This is my 2,500th newspaper column and I feel I should say something profound.
I usually lie down and wait for such moments to pass, but today is a milestone. And for that reason I am going to tell you one of the worst things I ever did as a journalist.
It is, in fact, something I do every day. All journalists do it. We use people. We don't do it to be mean or cruel. But we do it just the same. And we learn not to let it upset us.
I got to know all about it on my very first job. It was 1970, I was 22 and had just started work at the City News Bureau of Chicago.
It was a place with a lot of famous alumni such as Kurt Vonnegut and Mike Royko and Seymour Hersh. And it also was a place that specialized in tragedy.
Every day I would go to a different police station and do stories on murders, rapes and armed robberies. I would report on human misery. In other words, the kind of thing that fills newspapers.
One of my jobs at City News was to check out coroner's cases. Anybody who was not in a doctor's care when he died was a coroner's case.
The desk at City News would get a report from the coroner, it would be passed along to me and I would call the survivors to find out about the dead person.
But what I really was trying to find out was whether the person was worth a whole obituary or not. Whether he was a somebody or a nobody.
If he was a nobody, I would, in a journalistic term I have never forgotten, "cheap him out" and no story would be done.
You could not waste a lot of time on a nobody. You had a lot of coroner's cases to get through each day.
"Mr. Smith was a bricklayer?" you would ask the widow. "A very good bricklayer. Yes, how nice. And you? A housewife? Yes, how nice."
And you'd call back to the desk and tell them that they wouldn't have to worry about Mr. Arthur Smith, 72, of 7840 S. Yates Ave., beloved husband of Irma, devoted father of John, Paulette and Arthur Jr. He was just another of God's creatures. And his passing was nothing we had to worry about. Or even take notice of.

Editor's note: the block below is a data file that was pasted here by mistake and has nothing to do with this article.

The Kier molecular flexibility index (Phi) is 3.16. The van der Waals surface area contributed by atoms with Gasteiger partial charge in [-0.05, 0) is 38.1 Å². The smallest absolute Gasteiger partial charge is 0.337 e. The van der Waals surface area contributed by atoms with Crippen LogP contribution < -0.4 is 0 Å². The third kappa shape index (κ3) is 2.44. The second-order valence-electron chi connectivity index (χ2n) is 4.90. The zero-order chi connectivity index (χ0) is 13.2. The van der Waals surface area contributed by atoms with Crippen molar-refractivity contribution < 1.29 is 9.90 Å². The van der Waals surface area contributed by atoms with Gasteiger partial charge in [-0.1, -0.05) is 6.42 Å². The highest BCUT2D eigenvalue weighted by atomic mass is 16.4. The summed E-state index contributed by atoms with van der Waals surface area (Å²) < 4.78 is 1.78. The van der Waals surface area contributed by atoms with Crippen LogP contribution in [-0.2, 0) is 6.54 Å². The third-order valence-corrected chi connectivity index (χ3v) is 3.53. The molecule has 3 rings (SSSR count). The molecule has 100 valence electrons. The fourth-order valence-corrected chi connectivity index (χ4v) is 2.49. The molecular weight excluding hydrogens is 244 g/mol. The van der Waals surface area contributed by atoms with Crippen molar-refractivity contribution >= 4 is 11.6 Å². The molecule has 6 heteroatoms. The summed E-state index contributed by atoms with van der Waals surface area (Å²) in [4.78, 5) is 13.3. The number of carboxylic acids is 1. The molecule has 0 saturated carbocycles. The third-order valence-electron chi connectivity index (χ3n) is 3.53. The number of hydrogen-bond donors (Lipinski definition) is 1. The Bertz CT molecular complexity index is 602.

There was a whole list of facts to check first, of course. Not just the deceased's job, but whether he was a member of any civic organizations or fraternal lodges. And -- my personal favorite -- whether he had been awarded any significant military decorations. For if he had been fortunate enough to have killed the requisite number of human beings in some past conflict, he might be elevated in death from obscurity to 10 lines of type in a newspaper.
Every day I would call the grief-stricken. The shattered widows. Sobbing widowers. Stunned children. Speechless parents. I had spiel down. I knew which words to emphasize and which words to hurry over to give the impression that I was on official business.
"CITY News Bureau calling. The COOK COUNTY CORONER'S OFFICE has made a report and we need to check some facts."
I was always amazed that it worked. That the grieving would tell me whatever I asked, that they would rummage through the dusty drawers of their lives for a stranger on the telephone.
"A veteran, was he? Ever awarded the Medal of Honor? Distinguished Service Cross? Silver Star? Are you sure? Could you check?"
And then one day, a woman laughed. This was a first. I had heard choked sobs. Angry silences. And, once, a scream. But never a laugh.
"That is my husband's name, all right," she said. "But he isn't dead. He went out for a paper. He's fine. At least last I looked." And she laughed again.
I laughed with her. And apologized. And called back to the desk to report that an error had been made.
"No, wait, can't be," the desk said. A riffle of papers. "Must be a fresh one. This guy was run over on, lemme see, South Jeffrey Avenue. She must not know yet."
And so I knew what she did not. That her husband was not coming back with that paper. That he was in a sliding drawer at the Cook County Morgue with a tag on his toe.
So what am I supposed to do now, I asked.
"What do you mean, what do you do now?" said the desk. "You call her back and tell her that her husband is dead and you have some questions. What, I got to explain everything?"
At this point when I tell this story among friends, I usually pause. And wait. And if the people around me are not newspaper people, they always ask the same thing.
"So what did you do?"
"You didn't really call her back, did you? I mean, not really."
"You didn't, did you?"
If they are newspaper people, however, they never ask. They know I called her back. And told her it was me again from CITY News and, I hated to be the one to break the news, but the COOK COUNTY CORONER'S OFFICE had made this report and, well, I needed to check some facts. Such as the deceased's profession. Civic organizations. Fraternal lodges. And, by the way, had he ever been awarded any significant military decorations?
He hadn't, by the way.
I cheaped him out.